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Further to my earlier rant, I found a victim: logo blog Brand New’s Ford logo stunt. Maybe I was a little hard on them in my comment, but that may be in part because a small part of me wanted it to be true.
Next April 1st, I’m staying off the Intarwebs.
I didn’t use to be an April Fool’s Scrooge. But this year tears it. Every blog I read regularly has something that’s lame… but it also causes you to read the legit stuff carefully, even too skeptically. I’m just going to skip over all blog posts dated April 1st, from now on.
Except this one.
Random title cards from the Bugs Bunny/Road Runner Show on CBS.
If you’re using WordPress, you need to check this out.
(By the way, expect regular posting to resume.)
Well, I did get the mass e-mail from Dreamhost telling me about their billing snafu. Luckily, the charge and cancellation appear to have happened so quick they don’t even show up on my credit card. Meanwhile the friendly folk at Dreamhost are getting a lot of flak for trying to treat the situation with a little levity. In the meantime, it’s kinda cool to be part of this group affected by a snafu so big it’s stealing tech headlines away from Macworld!
Michael Douglas now voices the intro to NBC Nightly News. (See it here… scroll down to the Nightly News podcast.)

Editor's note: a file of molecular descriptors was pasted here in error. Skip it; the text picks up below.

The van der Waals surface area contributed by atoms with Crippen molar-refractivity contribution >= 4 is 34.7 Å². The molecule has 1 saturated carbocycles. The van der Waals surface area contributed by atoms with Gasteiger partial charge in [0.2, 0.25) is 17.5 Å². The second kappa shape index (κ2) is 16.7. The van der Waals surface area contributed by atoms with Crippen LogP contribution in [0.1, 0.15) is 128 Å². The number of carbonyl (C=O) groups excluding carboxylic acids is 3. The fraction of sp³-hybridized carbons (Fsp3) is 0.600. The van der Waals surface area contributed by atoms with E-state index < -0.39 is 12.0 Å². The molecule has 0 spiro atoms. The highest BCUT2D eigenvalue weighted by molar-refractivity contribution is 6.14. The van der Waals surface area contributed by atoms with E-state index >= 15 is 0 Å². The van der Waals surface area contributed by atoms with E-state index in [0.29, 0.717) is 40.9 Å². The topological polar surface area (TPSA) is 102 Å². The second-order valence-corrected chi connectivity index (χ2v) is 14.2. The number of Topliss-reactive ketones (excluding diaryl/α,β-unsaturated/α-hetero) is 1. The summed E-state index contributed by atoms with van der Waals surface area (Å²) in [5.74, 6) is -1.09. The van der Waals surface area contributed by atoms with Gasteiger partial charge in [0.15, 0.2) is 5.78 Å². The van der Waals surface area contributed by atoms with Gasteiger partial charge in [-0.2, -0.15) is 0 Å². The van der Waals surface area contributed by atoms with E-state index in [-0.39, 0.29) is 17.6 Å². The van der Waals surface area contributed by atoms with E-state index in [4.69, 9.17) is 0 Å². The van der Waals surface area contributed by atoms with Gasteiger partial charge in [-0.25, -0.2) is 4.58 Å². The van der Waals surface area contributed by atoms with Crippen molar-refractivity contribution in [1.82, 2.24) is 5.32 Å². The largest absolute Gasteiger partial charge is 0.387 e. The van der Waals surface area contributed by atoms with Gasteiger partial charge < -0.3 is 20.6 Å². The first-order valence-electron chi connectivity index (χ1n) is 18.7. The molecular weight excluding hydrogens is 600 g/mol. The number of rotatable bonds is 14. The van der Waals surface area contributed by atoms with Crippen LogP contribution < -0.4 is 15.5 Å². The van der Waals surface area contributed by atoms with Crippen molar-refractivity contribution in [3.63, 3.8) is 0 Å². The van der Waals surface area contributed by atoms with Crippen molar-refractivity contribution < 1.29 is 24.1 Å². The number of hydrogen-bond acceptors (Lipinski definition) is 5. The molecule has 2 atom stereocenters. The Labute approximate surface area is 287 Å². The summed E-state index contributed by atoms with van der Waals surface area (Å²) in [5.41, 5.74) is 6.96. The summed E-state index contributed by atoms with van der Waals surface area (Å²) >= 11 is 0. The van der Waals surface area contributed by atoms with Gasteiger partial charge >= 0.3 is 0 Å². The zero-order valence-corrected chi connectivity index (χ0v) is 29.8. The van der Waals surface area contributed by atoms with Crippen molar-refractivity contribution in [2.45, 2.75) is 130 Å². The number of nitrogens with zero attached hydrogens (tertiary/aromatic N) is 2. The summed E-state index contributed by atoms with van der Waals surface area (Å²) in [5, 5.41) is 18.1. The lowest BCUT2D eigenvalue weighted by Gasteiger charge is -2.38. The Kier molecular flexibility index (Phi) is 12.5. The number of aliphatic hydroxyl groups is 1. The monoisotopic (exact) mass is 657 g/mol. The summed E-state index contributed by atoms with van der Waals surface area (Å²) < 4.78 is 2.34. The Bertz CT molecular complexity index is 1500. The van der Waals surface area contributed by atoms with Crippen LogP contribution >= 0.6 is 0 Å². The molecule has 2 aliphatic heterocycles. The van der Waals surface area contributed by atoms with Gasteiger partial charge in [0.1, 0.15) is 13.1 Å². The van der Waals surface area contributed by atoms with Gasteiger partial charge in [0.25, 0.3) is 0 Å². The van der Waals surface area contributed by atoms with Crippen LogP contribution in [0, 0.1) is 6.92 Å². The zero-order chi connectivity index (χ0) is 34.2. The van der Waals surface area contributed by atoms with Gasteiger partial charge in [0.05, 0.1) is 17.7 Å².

Now, Michael Douglas is a fine actor. But he is not a better announcer than the best announcers in the business. This is a typical devaulation of the talents of an entire craft. It’s the same bs they often pull on the awards shows.
In regards to this post, the kind people at Ask Metafilter tell me it’s Bookman Swash Italic, which unfortunately has never been available as a digital font. Alas.
This guy has posted to Youtube some great old Canadian TV commercials from the 1970s. Some of these are among my earliest memories of TV watching. Everything from beer…
to insurance (and a jingle that’s vivid in my mind)…
and of course, the Colonel!
Pocket protectors! This is going all over the internets. But I just wanted to point out how much I love these old logos! Especially the industrial types, the kind you might see in an old phone book… but would have had little interaction with as a consumer. Many of these pocket protectors were most likely used by sales reps, and internally within factories, etc.
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